There are books that for me are so terrific I just couldn’t find the courage to finish reading them. I don’t know, maybe it’s out of some absurd respect for what I think are great things. Arundhati Roy’s The God of Small Things, for example. Or Joseph Heller’s Catch-22. You can quiz me about how it began, how the characters faced their individual extinctions, how they rubbed the little happiness they had with their little fingers. But I won’t be able to tell you how it all ends. I have no idea. I have suspicions, and mostly I make it up, sometimes to avoid embarrassment.
Some years ago, when I was in the first few chapters of reading Stephen King’s Hearts in Atlantis, I immediately knew this would be one of those books. I’d guard how many remaining pages I was left to read, and then I’d tack a sort of mental Post-It note in my head. When I chat with somebody about one of these no-ending books, I invent the endings. I make it wild enough to be exciting, but believable enough not to arouse suspicion.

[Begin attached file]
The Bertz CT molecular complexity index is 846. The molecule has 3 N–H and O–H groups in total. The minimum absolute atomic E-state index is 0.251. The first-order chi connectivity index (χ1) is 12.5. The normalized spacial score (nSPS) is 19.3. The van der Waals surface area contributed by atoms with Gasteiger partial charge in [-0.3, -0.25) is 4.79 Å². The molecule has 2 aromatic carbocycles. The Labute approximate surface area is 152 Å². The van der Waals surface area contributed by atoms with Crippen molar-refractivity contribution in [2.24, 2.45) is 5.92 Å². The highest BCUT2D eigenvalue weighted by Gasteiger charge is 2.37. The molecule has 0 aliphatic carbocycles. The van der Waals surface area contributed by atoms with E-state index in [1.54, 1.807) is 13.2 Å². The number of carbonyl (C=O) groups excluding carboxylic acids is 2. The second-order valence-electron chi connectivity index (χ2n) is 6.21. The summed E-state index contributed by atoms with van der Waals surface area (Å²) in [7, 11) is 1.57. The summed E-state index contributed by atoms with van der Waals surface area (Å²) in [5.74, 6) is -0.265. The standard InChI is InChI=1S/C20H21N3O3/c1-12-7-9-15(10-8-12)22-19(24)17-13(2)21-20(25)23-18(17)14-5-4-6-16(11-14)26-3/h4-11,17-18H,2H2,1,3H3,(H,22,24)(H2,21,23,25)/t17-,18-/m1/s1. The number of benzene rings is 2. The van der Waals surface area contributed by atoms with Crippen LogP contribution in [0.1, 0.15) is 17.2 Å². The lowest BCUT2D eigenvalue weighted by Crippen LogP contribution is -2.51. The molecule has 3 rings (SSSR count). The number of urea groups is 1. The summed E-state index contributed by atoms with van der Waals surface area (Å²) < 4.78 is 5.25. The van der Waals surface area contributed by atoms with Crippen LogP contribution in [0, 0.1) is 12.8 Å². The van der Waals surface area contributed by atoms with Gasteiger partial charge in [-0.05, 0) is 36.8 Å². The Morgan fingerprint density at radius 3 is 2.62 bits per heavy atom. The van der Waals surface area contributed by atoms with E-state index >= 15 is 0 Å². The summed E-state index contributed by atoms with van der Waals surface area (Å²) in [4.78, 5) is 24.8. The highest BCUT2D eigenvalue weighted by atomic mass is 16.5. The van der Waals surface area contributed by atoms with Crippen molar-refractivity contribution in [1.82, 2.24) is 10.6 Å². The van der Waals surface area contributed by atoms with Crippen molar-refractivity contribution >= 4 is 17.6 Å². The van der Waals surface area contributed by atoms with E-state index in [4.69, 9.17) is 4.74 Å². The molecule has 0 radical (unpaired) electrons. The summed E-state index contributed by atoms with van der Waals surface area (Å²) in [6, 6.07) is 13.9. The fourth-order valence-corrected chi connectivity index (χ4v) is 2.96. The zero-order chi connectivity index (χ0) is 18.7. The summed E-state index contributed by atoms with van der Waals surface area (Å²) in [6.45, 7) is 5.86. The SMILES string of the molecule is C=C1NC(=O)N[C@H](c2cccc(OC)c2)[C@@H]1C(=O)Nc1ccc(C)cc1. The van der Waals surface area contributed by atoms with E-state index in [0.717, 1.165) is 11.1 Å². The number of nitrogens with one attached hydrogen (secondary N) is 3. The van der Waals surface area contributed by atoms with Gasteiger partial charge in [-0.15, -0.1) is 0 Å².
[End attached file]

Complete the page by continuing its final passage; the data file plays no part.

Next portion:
I walk the earth with a head full of books that have no endings. At the end of the day, I console myself with an absurd pride; it’s not easy, after all, to have the self-discipline to divorce oneself from a page-turner. It takes immense will, like the kind of focus you need to bend spoons and forks and the Philippine Constitution.
Sometimes, I find myself wondering: what if one day or morning, at a café or somewhere on EDSA, I meet somebody who knows all the endings, but no beginnings? Somebody whose head is full of last chapters?
I’m pretty sure such a meeting would be like the hotdog meeting a donut. Or John meeting Yoko. The Red Sea parting in half. Or a story that finally finds its own reason to be read completely.
I have no idea if this makes sense. But one thing is for sure.
If I meet this amazing person one day in the far future, I will tell her:
Don’t you, oh don’t you goddamn tell me the motherfucking ending.